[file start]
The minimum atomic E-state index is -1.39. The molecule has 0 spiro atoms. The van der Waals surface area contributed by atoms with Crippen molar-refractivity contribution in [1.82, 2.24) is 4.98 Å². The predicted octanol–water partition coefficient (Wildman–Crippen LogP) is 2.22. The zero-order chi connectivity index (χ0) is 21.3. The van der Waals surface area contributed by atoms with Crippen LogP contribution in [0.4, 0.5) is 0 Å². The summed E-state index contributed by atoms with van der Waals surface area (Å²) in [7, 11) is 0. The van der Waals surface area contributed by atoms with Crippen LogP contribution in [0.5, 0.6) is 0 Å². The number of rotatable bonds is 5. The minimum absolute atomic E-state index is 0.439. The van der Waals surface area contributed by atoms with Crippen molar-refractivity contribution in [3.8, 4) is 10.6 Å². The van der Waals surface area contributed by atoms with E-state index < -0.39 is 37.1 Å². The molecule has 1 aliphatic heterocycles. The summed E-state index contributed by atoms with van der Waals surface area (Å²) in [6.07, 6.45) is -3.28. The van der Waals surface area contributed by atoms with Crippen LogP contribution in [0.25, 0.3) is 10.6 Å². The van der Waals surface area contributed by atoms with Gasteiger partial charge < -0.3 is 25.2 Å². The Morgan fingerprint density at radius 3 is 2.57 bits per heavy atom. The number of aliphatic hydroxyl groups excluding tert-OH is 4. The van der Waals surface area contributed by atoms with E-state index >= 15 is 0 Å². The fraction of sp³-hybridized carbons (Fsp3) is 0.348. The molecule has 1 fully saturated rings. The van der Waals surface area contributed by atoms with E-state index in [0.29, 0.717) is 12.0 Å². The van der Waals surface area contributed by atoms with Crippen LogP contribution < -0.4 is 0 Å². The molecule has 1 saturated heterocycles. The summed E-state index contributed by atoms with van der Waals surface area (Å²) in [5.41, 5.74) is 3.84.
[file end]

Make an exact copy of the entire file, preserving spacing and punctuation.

The minimum atomic E-state index is -1.39. The molecule has 0 spiro atoms. The van der Waals surface area contributed by atoms with Crippen molar-refractivity contribution in [1.82, 2.24) is 4.98 Å². The predicted octanol–water partition coefficient (Wildman–Crippen LogP) is 2.22. The zero-order chi connectivity index (χ0) is 21.3. The van der Waals surface area contributed by atoms with Crippen LogP contribution in [0.4, 0.5) is 0 Å². The summed E-state index contributed by atoms with van der Waals surface area (Å²) in [7, 11) is 0. The van der Waals surface area contributed by atoms with Crippen LogP contribution in [0.5, 0.6) is 0 Å². The number of rotatable bonds is 5. The minimum absolute atomic E-state index is 0.439. The van der Waals surface area contributed by atoms with Crippen molar-refractivity contribution in [3.8, 4) is 10.6 Å². The van der Waals surface area contributed by atoms with E-state index < -0.39 is 37.1 Å². The molecule has 1 aliphatic heterocycles. The summed E-state index contributed by atoms with van der Waals surface area (Å²) in [6.07, 6.45) is -3.28. The van der Waals surface area contributed by atoms with Crippen LogP contribution in [0.25, 0.3) is 10.6 Å². The van der Waals surface area contributed by atoms with Gasteiger partial charge < -0.3 is 25.2 Å². The Morgan fingerprint density at radius 3 is 2.57 bits per heavy atom. The number of aliphatic hydroxyl groups excluding tert-OH is 4. The van der Waals surface area contributed by atoms with E-state index >= 15 is 0 Å². The fraction of sp³-hybridized carbons (Fsp3) is 0.348. The molecule has 1 fully saturated rings. The van der Waals surface area contributed by atoms with E-state index in [0.29, 0.717) is 12.0 Å². The van der Waals surface area contributed by atoms with Crippen LogP contribution < -0.4 is 0 Å². The molecule has 1 saturated heterocycles. The summed E-state index contributed by atoms with van der Waals surface area (Å²) in [5.41, 5.74) is 3.84.